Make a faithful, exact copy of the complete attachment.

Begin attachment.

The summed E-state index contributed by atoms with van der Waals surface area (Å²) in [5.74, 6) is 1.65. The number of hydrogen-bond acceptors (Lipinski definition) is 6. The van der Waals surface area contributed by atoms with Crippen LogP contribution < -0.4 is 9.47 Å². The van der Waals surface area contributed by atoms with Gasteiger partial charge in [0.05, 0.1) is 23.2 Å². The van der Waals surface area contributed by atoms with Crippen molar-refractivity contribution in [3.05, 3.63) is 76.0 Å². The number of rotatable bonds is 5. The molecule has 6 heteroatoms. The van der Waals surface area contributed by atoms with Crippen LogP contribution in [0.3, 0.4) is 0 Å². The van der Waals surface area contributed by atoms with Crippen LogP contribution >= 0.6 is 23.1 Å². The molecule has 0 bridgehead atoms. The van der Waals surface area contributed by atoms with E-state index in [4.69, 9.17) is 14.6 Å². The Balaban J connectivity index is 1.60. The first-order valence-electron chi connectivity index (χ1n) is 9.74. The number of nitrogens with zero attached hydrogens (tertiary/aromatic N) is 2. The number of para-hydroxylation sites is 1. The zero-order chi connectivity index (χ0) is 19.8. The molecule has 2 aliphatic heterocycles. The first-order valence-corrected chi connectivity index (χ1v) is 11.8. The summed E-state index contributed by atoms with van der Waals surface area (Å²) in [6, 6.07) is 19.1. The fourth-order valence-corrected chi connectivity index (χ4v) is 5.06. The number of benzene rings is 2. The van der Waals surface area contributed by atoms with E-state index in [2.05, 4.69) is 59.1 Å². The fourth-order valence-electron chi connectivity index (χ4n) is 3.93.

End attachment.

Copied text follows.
The summed E-state index contributed by atoms with van der Waals surface area (Å²) in [5.74, 6) is 1.65. The number of hydrogen-bond acceptors (Lipinski definition) is 6. The van der Waals surface area contributed by atoms with Crippen LogP contribution < -0.4 is 9.47 Å². The van der Waals surface area contributed by atoms with Gasteiger partial charge in [0.05, 0.1) is 23.2 Å². The van der Waals surface area contributed by atoms with Crippen molar-refractivity contribution in [3.05, 3.63) is 76.0 Å². The number of rotatable bonds is 5. The molecule has 6 heteroatoms. The van der Waals surface area contributed by atoms with Crippen LogP contribution in [0.3, 0.4) is 0 Å². The van der Waals surface area contributed by atoms with Crippen LogP contribution >= 0.6 is 23.1 Å². The molecule has 0 bridgehead atoms. The van der Waals surface area contributed by atoms with E-state index in [4.69, 9.17) is 14.6 Å². The Balaban J connectivity index is 1.60. The first-order valence-electron chi connectivity index (χ1n) is 9.74. The number of nitrogens with zero attached hydrogens (tertiary/aromatic N) is 2. The number of para-hydroxylation sites is 1. The zero-order chi connectivity index (χ0) is 19.8. The molecule has 2 aliphatic heterocycles. The first-order valence-corrected chi connectivity index (χ1v) is 11.8. The summed E-state index contributed by atoms with van der Waals surface area (Å²) in [6, 6.07) is 19.1. The fourth-order valence-corrected chi connectivity index (χ4v) is 5.06. The number of benzene rings is 2. The van der Waals surface area contributed by atoms with E-state index in [2.05, 4.69) is 59.1 Å². The fourth-order valence-electron chi connectivity index (χ4n) is 3.93.